Sli Eile triumphs over prejudice and Ministerial opposition

The mental health organisation, Sli Eile, that was prevented from opening its first transition residence in an estate in Charleville, Co Cork, by locals supported by a government minister, has been invited to open a second residence in Ennis, Co Clare. Sli Eile opened its first house at an alternative address in Charleville.


The invitation to open a residence in Ennis was disclosed at a Sli Eile conference in Charleville on Friday, 18 April, by the founder of the organisation, Joan Hamilton. In the course of her opening remarks Joan Hamilton spoke of her own background and that of Sli Eile.

She said she came to Charleville from the Channel Island, with her husband, Gerry, in 1967 and lived in a nearby village, Dromina. They had four sons and two daughters, the youngest of whom began to experience emotional and psychological difficulties. She was first admitted to a psychiatric unit in 1982. She went through serial admissions and readmissions to psychiatric hospitals, often locked in a room with over 20 people, with nothing to do throughout the day.

She said: “visiting her and then leaving her became, for me, unbearable. I'd be in tears by the time I made it to my car. And whilst I felt I was failing her, I couldn't find any alternative.” She decided to go public and did a radio interview with RTE in Cork, after which half a dozen families contacted her. But then: “I was diagnosed with cancer and needed to take time out for surgery and treatment but kept in touch with two of those families.”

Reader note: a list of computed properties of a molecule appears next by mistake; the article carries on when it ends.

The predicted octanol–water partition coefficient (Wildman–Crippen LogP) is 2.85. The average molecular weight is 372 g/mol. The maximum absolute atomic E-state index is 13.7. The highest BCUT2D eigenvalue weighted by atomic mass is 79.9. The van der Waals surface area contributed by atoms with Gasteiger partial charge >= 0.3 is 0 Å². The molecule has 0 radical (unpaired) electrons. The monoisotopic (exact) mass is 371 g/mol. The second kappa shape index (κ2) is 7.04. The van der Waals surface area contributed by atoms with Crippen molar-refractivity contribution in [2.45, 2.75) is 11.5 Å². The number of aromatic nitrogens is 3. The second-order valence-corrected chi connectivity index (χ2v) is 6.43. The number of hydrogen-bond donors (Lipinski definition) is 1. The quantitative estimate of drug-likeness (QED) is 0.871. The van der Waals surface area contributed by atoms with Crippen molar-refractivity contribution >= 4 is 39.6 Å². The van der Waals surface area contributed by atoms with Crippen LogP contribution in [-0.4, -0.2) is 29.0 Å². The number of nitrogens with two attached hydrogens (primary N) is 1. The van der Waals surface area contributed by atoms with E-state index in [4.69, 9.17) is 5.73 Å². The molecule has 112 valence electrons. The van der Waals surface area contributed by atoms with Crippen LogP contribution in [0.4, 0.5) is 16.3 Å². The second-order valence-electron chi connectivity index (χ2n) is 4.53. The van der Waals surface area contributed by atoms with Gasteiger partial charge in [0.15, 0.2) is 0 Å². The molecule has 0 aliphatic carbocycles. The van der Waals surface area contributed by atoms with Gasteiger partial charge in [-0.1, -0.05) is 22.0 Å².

“Towards the end of 2000 we got going again and within a short time, there were five families meeting up – all with a son or daughter in the psychiatric system and we all felt, that whilst the drug treatment they received in hospital appeared at first to help, when they were discharged back to where they had their breakdown, without support or backup and without having addressed the cause of the breakdown.”

She organised a one-day conference in a Cork hotel and this was attended by over 700 people. More than 30 people spoke from the floor and one horror story after another was relayed.

“Around that time, a friend gave me a chapter of a book by Dr Peter Breggin, Toxic Psychiatry, in which there was a chapter about using community living as a method of recovery. So the seed was sown for what is now another way – Slí Eile – set up to create an environment for the process of recovery.

 “Most of all people (who experience psychological breakdown) say they feel cut off from normal relationships with family, friends and the wider community They feel isolated and alienated . Above all, (such) people say they need support to re-build these relationships within an accepting and supportive environment”. She went on to establish a pilot housing project. “I contacted various people I felt were like minded and asked would they come on Board to set up a supported housing project – using Community Living as a way to recovery, Slí Eile.

 The first attempted project was unsuccessful because the funding fell through. Then came the project in Charleville's Pike Farm estate, where residents picketed the transition house, eventually driving Slí Eile away. It was during that period that the Minister for State gave support to the picketing residents. The Minister being Batt O'Keeffe.

Eventually another house was found in Charleville and that is now being used as a transition for people coming out of mental hospitals, enabling them to begin to cope with everyday living. Arising from the success of that a group in Ennis has invited Slí Eile to establish a residence there but no decision has yet been taken about the project.